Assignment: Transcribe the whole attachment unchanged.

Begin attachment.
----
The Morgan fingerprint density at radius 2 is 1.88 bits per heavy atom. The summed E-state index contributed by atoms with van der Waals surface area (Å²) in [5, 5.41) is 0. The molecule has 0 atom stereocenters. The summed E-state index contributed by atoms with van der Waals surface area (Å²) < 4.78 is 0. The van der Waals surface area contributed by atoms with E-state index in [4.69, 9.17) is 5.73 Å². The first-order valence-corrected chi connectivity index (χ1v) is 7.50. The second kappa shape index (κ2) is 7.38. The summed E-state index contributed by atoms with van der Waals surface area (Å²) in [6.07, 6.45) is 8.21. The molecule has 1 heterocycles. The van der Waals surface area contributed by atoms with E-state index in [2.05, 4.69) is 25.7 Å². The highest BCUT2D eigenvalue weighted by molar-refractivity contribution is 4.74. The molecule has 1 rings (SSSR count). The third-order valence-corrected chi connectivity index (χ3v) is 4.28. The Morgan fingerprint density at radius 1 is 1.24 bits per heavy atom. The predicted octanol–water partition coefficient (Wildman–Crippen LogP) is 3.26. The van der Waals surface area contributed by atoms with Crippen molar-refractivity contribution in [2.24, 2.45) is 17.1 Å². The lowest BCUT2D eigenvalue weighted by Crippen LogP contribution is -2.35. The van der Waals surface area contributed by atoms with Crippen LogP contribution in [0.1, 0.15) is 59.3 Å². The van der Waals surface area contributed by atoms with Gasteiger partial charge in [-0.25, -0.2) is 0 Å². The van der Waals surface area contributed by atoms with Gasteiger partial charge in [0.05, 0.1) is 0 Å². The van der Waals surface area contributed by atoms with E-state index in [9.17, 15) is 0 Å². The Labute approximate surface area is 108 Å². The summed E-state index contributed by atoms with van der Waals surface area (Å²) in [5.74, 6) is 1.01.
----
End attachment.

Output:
The Morgan fingerprint density at radius 2 is 1.88 bits per heavy atom. The summed E-state index contributed by atoms with van der Waals surface area (Å²) in [5, 5.41) is 0. The molecule has 0 atom stereocenters. The summed E-state index contributed by atoms with van der Waals surface area (Å²) < 4.78 is 0. The van der Waals surface area contributed by atoms with E-state index in [4.69, 9.17) is 5.73 Å². The first-order valence-corrected chi connectivity index (χ1v) is 7.50. The second kappa shape index (κ2) is 7.38. The summed E-state index contributed by atoms with van der Waals surface area (Å²) in [6.07, 6.45) is 8.21. The molecule has 1 heterocycles. The van der Waals surface area contributed by atoms with E-state index in [2.05, 4.69) is 25.7 Å². The highest BCUT2D eigenvalue weighted by molar-refractivity contribution is 4.74. The molecule has 1 rings (SSSR count). The third-order valence-corrected chi connectivity index (χ3v) is 4.28. The Morgan fingerprint density at radius 1 is 1.24 bits per heavy atom. The predicted octanol–water partition coefficient (Wildman–Crippen LogP) is 3.26. The van der Waals surface area contributed by atoms with Crippen molar-refractivity contribution in [2.24, 2.45) is 17.1 Å². The lowest BCUT2D eigenvalue weighted by Crippen LogP contribution is -2.35. The van der Waals surface area contributed by atoms with Crippen LogP contribution in [0.1, 0.15) is 59.3 Å². The van der Waals surface area contributed by atoms with Gasteiger partial charge in [-0.25, -0.2) is 0 Å². The van der Waals surface area contributed by atoms with Gasteiger partial charge in [0.05, 0.1) is 0 Å². The van der Waals surface area contributed by atoms with E-state index in [9.17, 15) is 0 Å². The Labute approximate surface area is 108 Å². The summed E-state index contributed by atoms with van der Waals surface area (Å²) in [5.74, 6) is 1.01.